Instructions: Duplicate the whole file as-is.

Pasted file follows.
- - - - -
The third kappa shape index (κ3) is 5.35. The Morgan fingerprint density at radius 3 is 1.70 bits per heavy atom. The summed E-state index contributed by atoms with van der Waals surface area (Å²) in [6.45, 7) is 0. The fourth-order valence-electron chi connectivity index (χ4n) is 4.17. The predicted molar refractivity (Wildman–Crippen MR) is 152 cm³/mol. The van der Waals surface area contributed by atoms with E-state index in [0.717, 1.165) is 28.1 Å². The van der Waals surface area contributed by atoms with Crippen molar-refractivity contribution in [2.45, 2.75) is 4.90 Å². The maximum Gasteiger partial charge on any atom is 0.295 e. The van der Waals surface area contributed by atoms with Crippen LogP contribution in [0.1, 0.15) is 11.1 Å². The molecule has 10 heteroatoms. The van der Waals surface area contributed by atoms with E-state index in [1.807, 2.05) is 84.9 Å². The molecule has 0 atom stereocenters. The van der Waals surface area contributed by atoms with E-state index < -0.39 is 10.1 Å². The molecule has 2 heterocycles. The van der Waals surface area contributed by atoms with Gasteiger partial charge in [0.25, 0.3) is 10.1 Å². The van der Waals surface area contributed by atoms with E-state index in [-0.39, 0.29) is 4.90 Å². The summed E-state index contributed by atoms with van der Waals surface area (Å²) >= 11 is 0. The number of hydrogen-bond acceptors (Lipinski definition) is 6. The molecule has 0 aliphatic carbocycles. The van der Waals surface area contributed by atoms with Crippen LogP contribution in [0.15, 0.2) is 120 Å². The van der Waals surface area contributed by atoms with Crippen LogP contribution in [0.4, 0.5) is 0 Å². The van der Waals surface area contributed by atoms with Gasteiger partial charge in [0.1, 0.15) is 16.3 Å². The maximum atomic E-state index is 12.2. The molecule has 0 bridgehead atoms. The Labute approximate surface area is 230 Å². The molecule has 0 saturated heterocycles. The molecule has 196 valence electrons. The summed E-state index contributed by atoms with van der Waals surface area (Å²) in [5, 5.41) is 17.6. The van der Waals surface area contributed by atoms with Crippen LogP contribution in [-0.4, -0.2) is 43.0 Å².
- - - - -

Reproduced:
The third kappa shape index (κ3) is 5.35. The Morgan fingerprint density at radius 3 is 1.70 bits per heavy atom. The summed E-state index contributed by atoms with van der Waals surface area (Å²) in [6.45, 7) is 0. The fourth-order valence-electron chi connectivity index (χ4n) is 4.17. The predicted molar refractivity (Wildman–Crippen MR) is 152 cm³/mol. The van der Waals surface area contributed by atoms with E-state index in [0.717, 1.165) is 28.1 Å². The van der Waals surface area contributed by atoms with Crippen molar-refractivity contribution in [2.45, 2.75) is 4.90 Å². The maximum Gasteiger partial charge on any atom is 0.295 e. The van der Waals surface area contributed by atoms with Crippen LogP contribution in [0.1, 0.15) is 11.1 Å². The molecule has 10 heteroatoms. The van der Waals surface area contributed by atoms with E-state index in [1.807, 2.05) is 84.9 Å². The molecule has 0 atom stereocenters. The van der Waals surface area contributed by atoms with E-state index < -0.39 is 10.1 Å². The molecule has 2 heterocycles. The van der Waals surface area contributed by atoms with Gasteiger partial charge in [0.25, 0.3) is 10.1 Å². The van der Waals surface area contributed by atoms with E-state index in [-0.39, 0.29) is 4.90 Å². The summed E-state index contributed by atoms with van der Waals surface area (Å²) >= 11 is 0. The number of hydrogen-bond acceptors (Lipinski definition) is 6. The molecule has 0 aliphatic carbocycles. The van der Waals surface area contributed by atoms with Crippen LogP contribution in [0.15, 0.2) is 120 Å². The van der Waals surface area contributed by atoms with Crippen LogP contribution in [0.4, 0.5) is 0 Å². The van der Waals surface area contributed by atoms with Gasteiger partial charge in [0.1, 0.15) is 16.3 Å². The maximum atomic E-state index is 12.2. The molecule has 0 bridgehead atoms. The Labute approximate surface area is 230 Å². The molecule has 0 saturated heterocycles. The molecule has 196 valence electrons. The summed E-state index contributed by atoms with van der Waals surface area (Å²) in [5, 5.41) is 17.6. The van der Waals surface area contributed by atoms with Crippen LogP contribution in [-0.4, -0.2) is 43.0 Å².